Raiz: Financial confidence, cyber security and why it’s not all about technology

We spoke with Raiz to learn a bit more about their approach to cyber security, how their app works and why it’s not all about technology.



In the past year, Australians have seen Raiz evolve into one of the most innovative mobile-led offerings in market. How have you continually maintained momentum with your team and still been agile enough to meet the demands of the average Aussie device-user and potential investor?

We have a small, creative team, who understand the mission to improve people’s lives and financial confidence through hands-on experience and through the app to increase financial literacy. Our customers are highly engaged and often provide constructive feedback on what new features and improvements they need from us. In terms of engaging a potential investor, our ethos has always been centred around encouraging people to break into the world of investing by setting aside the misconception that it’s too challenging. Through offering a minimum investment of $5, it makes taking the first step into the investing world cheap, pain-free and easy. That’s definitely been something that’s worked well for us in terms of attracting potential investors.


Could you please explain to the audience how Raiz works, and why it’s the primary starting place for young Australians who want to invest money in a smart way?

Raiz is a mobile-first financial services tech platform which encourages savings and investing. Individuals select an ETF portfolio, ranging from conservative through to aggressive and emerald (sustainable investments option). All of the portfolios have a different make-up of stocks and bonds, according to the appetite for risk selected. The most common way money comes into your account is through round-ups, where you can select a roundup amount (for example, to the nearest dollar), so if you purchase a coffee for $3.70, $0.30 will be automatically deposited into your Raiz account and invested into your selected ETF. Additionally, there are also three other ways money can be deposited into your account:

  • Recurring investments
  • Lump sum
  • Raiz Rewards

This becomes a primary tool for young Australians to learn to save and build their financial literacy and confidence by managing and planning their personal finances, and due to our automation, all in the background of life.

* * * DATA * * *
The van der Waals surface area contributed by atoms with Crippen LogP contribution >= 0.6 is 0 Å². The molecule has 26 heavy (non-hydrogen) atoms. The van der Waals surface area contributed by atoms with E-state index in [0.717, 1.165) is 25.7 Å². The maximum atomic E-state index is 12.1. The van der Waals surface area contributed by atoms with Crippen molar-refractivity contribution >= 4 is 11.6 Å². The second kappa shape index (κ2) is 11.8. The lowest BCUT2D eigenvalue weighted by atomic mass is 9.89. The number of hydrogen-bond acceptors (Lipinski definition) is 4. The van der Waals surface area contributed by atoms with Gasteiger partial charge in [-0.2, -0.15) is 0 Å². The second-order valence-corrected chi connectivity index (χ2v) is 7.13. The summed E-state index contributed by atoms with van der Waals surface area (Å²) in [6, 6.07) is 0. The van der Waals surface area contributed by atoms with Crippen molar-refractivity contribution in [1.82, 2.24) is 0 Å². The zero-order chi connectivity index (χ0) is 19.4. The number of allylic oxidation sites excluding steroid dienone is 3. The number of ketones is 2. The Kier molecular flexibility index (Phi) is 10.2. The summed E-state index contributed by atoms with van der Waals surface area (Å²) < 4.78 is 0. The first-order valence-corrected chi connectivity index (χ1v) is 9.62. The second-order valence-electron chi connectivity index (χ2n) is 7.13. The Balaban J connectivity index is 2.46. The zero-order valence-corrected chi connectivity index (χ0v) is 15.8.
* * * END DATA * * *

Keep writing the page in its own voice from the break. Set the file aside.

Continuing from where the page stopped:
For many, there is a legitimate fear around the security and privacy of the data that they release online. Considering Raiz has over $200 million in funds under management, what is your leadership’s role in combating cyber risks?

We need to be proactive when it comes to cyber security as it is an ever-changing landscape. Recently, we introduced a state of the art, machine-learning software for Versive, to bolster our ability to detect threats. We also work with external consultants to ensure that we are always kept abreast of changes and provide the securest possible data environment to our customers.


In your opinion, what role do you think the government should play in helping organisations combat cyber crime?

We believe it is a joint responsibility of government and businesses to help combat cybercrime. Recent legislations which came into effect at the beginning of the year now provide enough incentives for companies to ensure that they are always doing their best to combat cybercrime.



In your view, what should Australian businesses be doing to ensure that they are not only protecting the security of their customers and clients, but also secure against a cyber breach?

Australian businesses should be constantly reviewing their procedures, processes and the latest innovations to ensure they are protecting the security of their customers and clients when it comes to preventing a cyber breach. Testing and updating these processes with both external and internal resources should be standard process for companies.


Do you think that the controversy for Facebook around Cambridge Analytica has influenced in any way how the next generation use their technology?

Yes. People have become more aware of the value of data and concerned and aware of how firms protect their data, and our surveys of our customer base have illustrated this.


What are some of your longer term goals when it comes to Raiz disrupting the Australian market?

Our aim is not to disrupt the market but to increase our customers’ financial confidence and improve their lives by doing so. We are doing this in innovative ways as this is what our customers demand and so we seek to tap into the latest technology to improve the experience for them. Most recently, Raiz adopted AI technology to help our customers make better decisions with the launch of our chatbot, Ashlee. Hosted on Facebook messenger, Ashlee helps Raiz users find out more about their personal finances in a more personalised experience than can be offered through an iPhone or Andoid App. To deliver financial services and products in an innovative way is the key and we are in the process to take all our learning over the recent years and combine it into new front end apps to improve the user experience.


What advice would you give Aussie start-ups when it comes to navigating the technology space, and managing the risks inevitably associated?

It is not all about the technology, it is also about having funding and a clear marketing plan to acquire customers whether commercial or retail. For companies that operate in a space like Raiz which is highly regulated, a knowledge of current regulation is also required. It is a lot of work and a lot of frustration to implement your idea but in the end for me it was worth it.


How can CEOs and Directors feel reassured that their personal reputation can survive serious cyber breaches?

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